Jim Kimball on History of NYS Dance and Fiddling
Jim Kimball, Lecturer of Music and Conductor of String Band at SUNY Geneseo, gave a presentation/lecture at William B. Ogden Library, Walton, NY, on June 20, 2019 on the history of New York State fiddlers and dance music with special emphasis on this region, the Western Catskills. Listeners learned about many of the tunes typically used for square dancing from the 1800s to the present and how both the music and the dance calls changed over time. Local and area fiddlers, including Grant Rogers, and dance bands were highlighted through photos, audio recordings, excerpts from historical diaries and newspapers, dance cards, and written music samples. Go to the transcript of lecture or to the video of the event.
Ira McIntosh on Grant Rogers Legacy of Song
Concert/Workshop at William B. Ogden Library, 42 Gardiner Place, Walton, NY on August 9, 2017, local area singer/guitarist Ira McIntosh performed several traditional songs associated with Grant Rogers and talked about Grant’s life as a songmaker. (Grant was called by some people “Songmaker of the Catskills.”) Some of the songs were ones Grant had learned from fellow musicians, for example, “Puttin’ on the Style;” others were songs Rogers composed himself, such as “The Story of Pat McBraid” and “Cannonsville Dam.” Audience members were invited to sing with Ira on the chorus of a couple of the songs. Ira also discussed Grant Rogers' influence on Ira’s music life. The event ended with several area musicians joining Ira in a jam session.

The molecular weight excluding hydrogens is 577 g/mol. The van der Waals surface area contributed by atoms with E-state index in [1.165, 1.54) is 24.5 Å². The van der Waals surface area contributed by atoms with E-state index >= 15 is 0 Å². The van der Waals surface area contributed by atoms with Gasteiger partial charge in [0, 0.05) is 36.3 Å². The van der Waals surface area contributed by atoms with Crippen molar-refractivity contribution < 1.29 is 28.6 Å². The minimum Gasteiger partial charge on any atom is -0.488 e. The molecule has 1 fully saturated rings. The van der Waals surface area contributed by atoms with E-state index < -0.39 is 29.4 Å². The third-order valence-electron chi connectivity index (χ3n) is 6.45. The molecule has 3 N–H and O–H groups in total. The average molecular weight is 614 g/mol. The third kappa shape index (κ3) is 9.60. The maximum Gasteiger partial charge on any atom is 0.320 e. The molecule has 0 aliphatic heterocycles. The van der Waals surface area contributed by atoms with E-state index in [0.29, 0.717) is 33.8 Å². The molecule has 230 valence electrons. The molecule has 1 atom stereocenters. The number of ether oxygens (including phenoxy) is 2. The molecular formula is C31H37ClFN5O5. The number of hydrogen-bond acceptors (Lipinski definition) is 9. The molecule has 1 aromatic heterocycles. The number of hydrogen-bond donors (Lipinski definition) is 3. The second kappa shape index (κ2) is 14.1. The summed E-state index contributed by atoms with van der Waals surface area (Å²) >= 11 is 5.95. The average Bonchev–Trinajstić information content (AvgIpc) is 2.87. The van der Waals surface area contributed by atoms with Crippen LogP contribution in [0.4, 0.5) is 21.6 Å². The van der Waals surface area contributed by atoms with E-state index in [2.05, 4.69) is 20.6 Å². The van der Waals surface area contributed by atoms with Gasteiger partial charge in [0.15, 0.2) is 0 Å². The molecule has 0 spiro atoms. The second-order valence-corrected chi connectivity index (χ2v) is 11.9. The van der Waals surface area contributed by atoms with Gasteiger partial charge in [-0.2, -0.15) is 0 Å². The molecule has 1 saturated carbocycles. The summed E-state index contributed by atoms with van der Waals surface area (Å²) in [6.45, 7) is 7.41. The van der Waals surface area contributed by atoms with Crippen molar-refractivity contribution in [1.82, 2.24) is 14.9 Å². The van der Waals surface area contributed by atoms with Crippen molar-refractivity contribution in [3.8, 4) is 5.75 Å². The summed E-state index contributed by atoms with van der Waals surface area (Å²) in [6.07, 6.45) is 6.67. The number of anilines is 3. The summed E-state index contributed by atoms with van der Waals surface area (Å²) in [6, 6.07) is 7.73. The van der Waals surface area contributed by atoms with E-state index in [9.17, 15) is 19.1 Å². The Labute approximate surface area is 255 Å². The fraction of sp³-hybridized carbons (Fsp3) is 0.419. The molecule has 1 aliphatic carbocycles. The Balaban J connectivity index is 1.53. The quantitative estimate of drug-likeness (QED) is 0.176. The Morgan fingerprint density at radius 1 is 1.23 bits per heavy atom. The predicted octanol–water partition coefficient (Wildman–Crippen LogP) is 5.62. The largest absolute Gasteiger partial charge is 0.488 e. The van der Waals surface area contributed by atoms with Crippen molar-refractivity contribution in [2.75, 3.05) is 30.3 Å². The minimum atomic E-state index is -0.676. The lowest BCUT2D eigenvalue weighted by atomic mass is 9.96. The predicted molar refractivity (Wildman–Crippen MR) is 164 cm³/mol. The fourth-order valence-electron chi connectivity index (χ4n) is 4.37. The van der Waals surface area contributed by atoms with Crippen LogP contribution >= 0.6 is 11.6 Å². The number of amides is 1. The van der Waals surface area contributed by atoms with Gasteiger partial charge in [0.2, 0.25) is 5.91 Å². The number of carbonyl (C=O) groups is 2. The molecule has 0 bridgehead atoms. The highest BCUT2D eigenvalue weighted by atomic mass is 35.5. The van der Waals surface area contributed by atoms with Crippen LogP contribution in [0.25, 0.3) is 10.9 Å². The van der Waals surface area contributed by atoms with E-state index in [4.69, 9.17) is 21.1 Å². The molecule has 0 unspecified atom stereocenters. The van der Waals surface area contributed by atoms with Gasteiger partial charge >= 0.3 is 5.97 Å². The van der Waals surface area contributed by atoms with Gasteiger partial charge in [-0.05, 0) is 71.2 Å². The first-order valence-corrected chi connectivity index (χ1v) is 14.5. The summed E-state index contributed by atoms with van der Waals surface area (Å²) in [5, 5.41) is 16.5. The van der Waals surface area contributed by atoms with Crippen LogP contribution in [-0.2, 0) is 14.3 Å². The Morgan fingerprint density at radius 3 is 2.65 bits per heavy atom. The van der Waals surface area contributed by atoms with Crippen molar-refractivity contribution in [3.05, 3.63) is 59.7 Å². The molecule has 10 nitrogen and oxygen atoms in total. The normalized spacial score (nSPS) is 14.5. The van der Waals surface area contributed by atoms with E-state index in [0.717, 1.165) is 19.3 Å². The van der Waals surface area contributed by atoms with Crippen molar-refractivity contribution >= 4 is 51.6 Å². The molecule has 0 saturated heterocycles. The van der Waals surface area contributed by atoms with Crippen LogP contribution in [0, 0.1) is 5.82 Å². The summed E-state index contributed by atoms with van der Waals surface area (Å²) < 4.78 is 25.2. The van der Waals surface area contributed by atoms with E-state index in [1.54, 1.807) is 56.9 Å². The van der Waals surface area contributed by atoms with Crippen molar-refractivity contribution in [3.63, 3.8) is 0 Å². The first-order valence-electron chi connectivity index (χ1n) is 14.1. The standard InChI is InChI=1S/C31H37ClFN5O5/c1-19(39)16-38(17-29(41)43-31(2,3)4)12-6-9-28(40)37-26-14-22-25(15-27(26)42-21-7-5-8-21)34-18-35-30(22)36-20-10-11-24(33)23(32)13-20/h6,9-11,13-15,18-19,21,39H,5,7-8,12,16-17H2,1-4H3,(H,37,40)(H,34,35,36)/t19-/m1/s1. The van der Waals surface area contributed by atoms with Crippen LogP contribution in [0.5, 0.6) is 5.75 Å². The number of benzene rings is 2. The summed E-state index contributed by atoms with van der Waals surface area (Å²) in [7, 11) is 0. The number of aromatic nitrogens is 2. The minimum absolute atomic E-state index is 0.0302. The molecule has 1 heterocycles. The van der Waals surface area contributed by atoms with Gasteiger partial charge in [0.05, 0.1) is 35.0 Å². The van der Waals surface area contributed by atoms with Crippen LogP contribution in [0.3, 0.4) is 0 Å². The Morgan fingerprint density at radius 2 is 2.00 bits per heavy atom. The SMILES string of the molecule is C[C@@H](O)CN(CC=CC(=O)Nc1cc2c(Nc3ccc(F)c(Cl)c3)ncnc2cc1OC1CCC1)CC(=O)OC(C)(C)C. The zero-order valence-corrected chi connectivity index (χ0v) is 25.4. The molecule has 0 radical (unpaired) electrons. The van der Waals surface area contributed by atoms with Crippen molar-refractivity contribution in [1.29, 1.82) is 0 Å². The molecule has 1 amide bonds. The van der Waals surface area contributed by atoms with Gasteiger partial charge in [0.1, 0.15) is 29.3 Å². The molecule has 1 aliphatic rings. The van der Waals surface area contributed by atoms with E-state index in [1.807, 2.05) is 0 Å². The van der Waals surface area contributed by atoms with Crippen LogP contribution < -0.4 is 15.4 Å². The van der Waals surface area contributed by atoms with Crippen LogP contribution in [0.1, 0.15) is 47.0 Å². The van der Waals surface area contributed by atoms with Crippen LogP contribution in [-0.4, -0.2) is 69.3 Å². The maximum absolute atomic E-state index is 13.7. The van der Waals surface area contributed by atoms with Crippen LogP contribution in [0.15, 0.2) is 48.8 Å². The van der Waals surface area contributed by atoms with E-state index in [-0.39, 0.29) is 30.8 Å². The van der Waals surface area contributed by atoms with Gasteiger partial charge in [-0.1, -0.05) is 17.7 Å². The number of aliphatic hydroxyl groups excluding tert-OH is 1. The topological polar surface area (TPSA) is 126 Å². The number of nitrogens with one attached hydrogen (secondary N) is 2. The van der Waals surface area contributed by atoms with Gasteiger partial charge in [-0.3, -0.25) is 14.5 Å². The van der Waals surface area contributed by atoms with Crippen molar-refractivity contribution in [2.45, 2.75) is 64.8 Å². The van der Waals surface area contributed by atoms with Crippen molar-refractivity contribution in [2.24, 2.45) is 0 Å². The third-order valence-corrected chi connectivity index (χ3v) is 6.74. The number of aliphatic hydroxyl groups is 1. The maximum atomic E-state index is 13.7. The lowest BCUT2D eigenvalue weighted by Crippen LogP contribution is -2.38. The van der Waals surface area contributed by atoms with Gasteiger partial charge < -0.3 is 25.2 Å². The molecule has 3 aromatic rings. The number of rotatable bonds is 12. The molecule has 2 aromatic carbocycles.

In November of 2018, four short videos were created from the material recorded at that workshop. All four videos can be found on the website under video. (With each video, you will also find a way to hear Ira singing the complete song.)
Improbable Community by Bill Horne
Camp Woodland was located near Phoenicia, NY from 1939-1962 and is remembered as a place where city campers and local neighbors celebrated music, history and folklore. Author Bill Horne, himself a camper for 10 years, documents the history of the camp and the profound effect it had on campers as well as their local neighbors, who were honored for their skills and arts. Founder Norman Studer sought area musicians and artists and in the process discovered Walton’s Grant Rogers, who then performed regularly at the camp from 1950 through 1962. Meeting Pete Seeger and other folk musicians helped Grant appreciate more fully the songs and dances of his own area.
To read a transcript of Bill Horne’s workshop at the Walton B. Ogden Library on 9/14/18, click here.
The Western Catskills of New York State is a region with a rich cultural history as shown in its music, dancing and storytelling. The life and work of Grant Rogers along with other musicians from the early and mid-twentieth century exemplify this history, much of which is in danger of being lost. Two organizations, Music on the Delaware and the William B. Ogden Free Library, are sponsoring an effort to preserve this cultural history with this website through interviews, music, and photography and to support activities that carry on the spirit of this evolving cultural legacy.
Go to archives for more info on each item.